Yankees slugger Aaron Judge mashes 62nd homer to break AL single-season record – The Denver Post


ARLINGTON — Aaron Judge smiled and exhaled, running around the bases as the ball just sailed over the left-field fence. It had been almost a week since the Yankees slugger had looked so relaxed, so happy. It had been six days since Judge had hit his last home run. It took just three pitches into the nightcap of a split doubleheader on Wednesday night when Judge slammed a slider off Rangers right-hander Jesus Tinoco for his record-setting 62nd home run of the season.

In the 161st game of the 2022 season, Judge broke the American League single-season home run record of 61, set by Yankee Roger Maris 61 years ago. He stands alone atop the AL and is just the fourth man in baseball history to hit 62 home runs in a season and has the seventh most all-time.

“Oh, it’s a big relief. I think everybody could probably sit down in their seats and watch the ballgame now,” Judge said with a laugh after the Yankees’ 3-2 loss. “It’s been a fun ride so far, getting a chance to do this. The team we got‚ the guys surrounded me with constant support, support from my family, who’s been with me there through this whole thing. It’s been a great honor.”

Judge, who led off the game, seemed to know he had the record pretty quickly.

“I had a good feeling off the bat. I just didn’t know where it was gonna land or what it was gonna hit,” Judge said. “There was a good sense of relief once I saw it land in that fans’ glove and we’re up 1-0 and I could go out and watch Gerrit [Cole] make history.”

The Yankees dugout, on the top step for all his at-bats over the last two weeks, watched the ball sail and then exploded onto the field.

Judge jogged home where his teammates were celebrating. He shook hands with Giancarlo Stanton, the last man in baseball to hit 59 homers, then hugged his way through the pack. Before heading down the dugout stairs, he took off his batting helmet and pointed over to his family, who have followed him for most of this journey since he hit No. 59 in Milwaukee on Sept. 18.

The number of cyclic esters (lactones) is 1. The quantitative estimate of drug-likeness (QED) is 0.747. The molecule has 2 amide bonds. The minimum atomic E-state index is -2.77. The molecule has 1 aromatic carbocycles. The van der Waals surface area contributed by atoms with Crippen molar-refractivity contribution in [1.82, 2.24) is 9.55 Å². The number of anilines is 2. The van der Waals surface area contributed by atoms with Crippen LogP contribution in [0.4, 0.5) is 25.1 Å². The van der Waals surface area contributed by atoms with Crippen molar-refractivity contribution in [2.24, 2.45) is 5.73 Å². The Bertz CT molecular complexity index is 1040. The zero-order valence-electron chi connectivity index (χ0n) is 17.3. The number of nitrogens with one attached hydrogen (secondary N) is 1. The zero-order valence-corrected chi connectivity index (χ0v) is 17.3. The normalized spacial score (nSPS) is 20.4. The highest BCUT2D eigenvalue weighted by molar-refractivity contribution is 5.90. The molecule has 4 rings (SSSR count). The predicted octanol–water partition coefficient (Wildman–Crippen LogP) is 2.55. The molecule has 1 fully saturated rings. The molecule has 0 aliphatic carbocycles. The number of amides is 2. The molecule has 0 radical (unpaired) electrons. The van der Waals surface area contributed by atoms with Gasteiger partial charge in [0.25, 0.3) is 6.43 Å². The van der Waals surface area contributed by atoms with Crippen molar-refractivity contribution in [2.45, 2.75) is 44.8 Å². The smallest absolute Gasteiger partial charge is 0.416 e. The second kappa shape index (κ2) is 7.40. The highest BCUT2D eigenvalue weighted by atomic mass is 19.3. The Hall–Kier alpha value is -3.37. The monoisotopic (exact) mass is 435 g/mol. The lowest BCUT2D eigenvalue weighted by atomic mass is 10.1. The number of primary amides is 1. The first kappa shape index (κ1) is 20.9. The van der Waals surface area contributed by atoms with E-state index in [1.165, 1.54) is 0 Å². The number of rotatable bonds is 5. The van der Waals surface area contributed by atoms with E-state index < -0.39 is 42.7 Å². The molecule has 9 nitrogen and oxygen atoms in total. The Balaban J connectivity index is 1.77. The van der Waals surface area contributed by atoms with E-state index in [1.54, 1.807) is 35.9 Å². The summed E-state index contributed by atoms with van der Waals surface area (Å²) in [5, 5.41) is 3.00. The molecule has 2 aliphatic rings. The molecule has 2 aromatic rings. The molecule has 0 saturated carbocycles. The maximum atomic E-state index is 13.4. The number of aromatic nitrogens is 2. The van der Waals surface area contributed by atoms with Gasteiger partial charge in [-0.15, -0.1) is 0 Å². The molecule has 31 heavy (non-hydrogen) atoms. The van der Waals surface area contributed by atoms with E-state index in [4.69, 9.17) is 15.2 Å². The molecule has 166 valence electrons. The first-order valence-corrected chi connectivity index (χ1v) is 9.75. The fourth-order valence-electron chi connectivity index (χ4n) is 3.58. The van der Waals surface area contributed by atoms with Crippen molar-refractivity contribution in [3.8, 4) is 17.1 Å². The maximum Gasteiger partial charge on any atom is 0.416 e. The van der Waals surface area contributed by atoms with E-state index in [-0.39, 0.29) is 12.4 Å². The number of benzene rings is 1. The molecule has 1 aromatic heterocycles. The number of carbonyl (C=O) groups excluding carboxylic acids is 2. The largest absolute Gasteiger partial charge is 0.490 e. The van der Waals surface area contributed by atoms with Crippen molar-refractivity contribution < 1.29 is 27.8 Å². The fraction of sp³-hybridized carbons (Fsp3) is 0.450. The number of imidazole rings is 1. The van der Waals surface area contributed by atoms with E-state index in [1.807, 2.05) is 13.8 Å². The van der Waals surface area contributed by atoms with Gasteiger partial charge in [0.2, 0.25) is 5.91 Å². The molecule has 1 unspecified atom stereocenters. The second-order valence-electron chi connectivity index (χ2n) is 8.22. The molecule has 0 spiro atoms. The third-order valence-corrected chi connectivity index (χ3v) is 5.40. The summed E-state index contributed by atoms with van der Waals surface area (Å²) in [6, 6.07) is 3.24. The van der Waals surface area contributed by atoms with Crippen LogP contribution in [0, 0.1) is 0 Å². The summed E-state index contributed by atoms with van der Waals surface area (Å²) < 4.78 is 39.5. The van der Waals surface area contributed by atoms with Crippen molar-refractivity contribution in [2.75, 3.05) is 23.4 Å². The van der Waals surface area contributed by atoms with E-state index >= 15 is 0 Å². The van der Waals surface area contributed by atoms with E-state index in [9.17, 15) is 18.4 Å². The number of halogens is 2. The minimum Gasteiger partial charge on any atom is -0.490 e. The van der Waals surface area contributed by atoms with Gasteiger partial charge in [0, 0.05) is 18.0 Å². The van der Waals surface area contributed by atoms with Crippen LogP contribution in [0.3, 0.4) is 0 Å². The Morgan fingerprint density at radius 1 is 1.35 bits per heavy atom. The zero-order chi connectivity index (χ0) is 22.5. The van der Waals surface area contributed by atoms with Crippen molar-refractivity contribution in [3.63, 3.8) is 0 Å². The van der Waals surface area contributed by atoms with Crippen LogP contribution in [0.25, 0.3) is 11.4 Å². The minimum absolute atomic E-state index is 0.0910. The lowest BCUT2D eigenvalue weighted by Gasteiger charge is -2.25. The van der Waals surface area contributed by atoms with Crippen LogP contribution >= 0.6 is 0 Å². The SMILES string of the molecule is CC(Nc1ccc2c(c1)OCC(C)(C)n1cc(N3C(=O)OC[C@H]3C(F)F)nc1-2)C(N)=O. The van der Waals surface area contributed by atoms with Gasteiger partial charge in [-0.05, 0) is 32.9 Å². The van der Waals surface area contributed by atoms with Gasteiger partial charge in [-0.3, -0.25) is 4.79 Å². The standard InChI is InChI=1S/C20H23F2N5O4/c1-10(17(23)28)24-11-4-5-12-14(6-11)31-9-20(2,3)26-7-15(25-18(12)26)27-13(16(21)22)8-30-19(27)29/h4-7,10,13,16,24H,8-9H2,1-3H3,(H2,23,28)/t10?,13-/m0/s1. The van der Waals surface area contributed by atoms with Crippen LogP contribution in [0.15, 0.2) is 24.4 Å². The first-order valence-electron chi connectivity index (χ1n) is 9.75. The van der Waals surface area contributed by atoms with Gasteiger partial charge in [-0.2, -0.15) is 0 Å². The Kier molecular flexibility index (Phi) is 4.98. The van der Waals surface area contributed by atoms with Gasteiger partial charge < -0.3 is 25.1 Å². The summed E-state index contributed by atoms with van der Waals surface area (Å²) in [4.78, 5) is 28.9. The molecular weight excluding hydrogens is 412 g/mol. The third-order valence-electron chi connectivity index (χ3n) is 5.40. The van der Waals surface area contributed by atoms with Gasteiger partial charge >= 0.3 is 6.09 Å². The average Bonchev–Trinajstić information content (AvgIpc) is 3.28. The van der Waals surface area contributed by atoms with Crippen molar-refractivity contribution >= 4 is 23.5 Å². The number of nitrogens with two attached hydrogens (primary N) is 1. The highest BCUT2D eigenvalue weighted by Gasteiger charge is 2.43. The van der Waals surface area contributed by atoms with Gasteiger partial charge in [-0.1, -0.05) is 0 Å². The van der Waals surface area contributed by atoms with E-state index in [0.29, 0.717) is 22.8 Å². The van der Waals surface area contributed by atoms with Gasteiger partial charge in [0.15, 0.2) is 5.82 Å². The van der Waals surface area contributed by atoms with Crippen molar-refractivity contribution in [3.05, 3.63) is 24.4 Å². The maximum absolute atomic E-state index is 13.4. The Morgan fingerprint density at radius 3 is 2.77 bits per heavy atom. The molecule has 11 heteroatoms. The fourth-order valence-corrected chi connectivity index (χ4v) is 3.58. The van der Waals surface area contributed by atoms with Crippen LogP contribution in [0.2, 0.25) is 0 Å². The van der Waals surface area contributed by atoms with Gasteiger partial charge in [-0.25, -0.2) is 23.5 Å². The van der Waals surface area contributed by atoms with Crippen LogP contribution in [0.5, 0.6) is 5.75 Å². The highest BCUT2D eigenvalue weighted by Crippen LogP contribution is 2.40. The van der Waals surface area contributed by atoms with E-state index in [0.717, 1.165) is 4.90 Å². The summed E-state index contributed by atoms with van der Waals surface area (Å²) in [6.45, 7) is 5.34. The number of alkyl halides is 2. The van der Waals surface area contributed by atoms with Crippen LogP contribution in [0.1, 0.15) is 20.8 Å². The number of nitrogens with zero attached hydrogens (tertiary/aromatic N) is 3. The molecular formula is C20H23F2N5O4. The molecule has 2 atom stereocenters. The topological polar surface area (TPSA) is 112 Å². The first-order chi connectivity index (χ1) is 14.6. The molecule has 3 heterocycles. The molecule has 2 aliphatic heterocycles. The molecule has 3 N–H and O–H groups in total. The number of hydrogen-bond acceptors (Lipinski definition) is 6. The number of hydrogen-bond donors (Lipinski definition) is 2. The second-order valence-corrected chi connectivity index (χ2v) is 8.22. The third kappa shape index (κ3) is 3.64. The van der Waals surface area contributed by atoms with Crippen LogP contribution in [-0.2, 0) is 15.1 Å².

“I was thinking of my wife and my family. My teammates and just the fans. That was all that was kind of running through my head just the constant support, I’ve gotten through this whole process and this whole year,” Judge said.

“I had quite a few emotions,” he added.

Judge got one more at-bat, striking out to end the top of the second inning. He went out to right field to start the third, but manager Aaron Boone sent out Oswaldo Cabrera out to replace him, allowing the crowd at Globe Life to give Judge one last standing ovation.

The 62 home runs are obviously the most ever by a Yankee and are 11 behind Barry Bonds’ record of 73 in 2001. Many, like Roger Maris, Jr., consider that mark and those of Mark McGwire and Sammy Sosa tainted. They did it before drug testing in baseball and there is a strong suspicion that they used performance enhancing drugs to reach these numbers.

Judge, who grew up in the Bay Area watching Bonds hit 73, considers that the MLB record.

“It was amazing,” Boone said. “You never know how you’re gonna react in the moment. And it was just so so very cool. I mean, I felt like a little kid, because it wasn’t necessarily a no-doubter, but you thought he got it. You’re just kind of with your mouth open and then you see it go and to see the eruption in the dugout. You don’t know how you’re gonna react. We’ve been waiting for this and hoping for it and obviously excited about it, but it was special.”

It was his 28th plate appearance since hitting No. 61 in the seventh inning of a Sept 28 win in Toronto. That ended a seven-game, 34-plate appearance homerless streak for Judge.

He had started each of the Yanks’ last 55 games trying to get this record, including the first game of this doubleheader. Judge went 1-for-5 in that 5-4 win and showed some frustration. After a high pop up in the fifth inning, Judge went to the back of the dugout and slammed his batting helmet so hard into the rack it bounced back out.

Tuesday, Judge had some pitches to hit and was a little more aggressive than he had been before and it paid off in the first inning of the night game.

Judge said he would like to play in Wednesday’s season finale and maybe go for another home run. Boone said he’d like to give Judge the day off, but it would be up for discussion.

Either way, Judge made history in a season that began with him turning down a contract extension from the Yankees worth $230 million and betting on himself.

“In my book it is just another day. Wish we would have gotten the win,” said Judge, including Gerrit Cole, who broke the Yankees single-season strikeout record Tuesday night in his moment. “That would have made it a little sweeter for me and Gerrit.”



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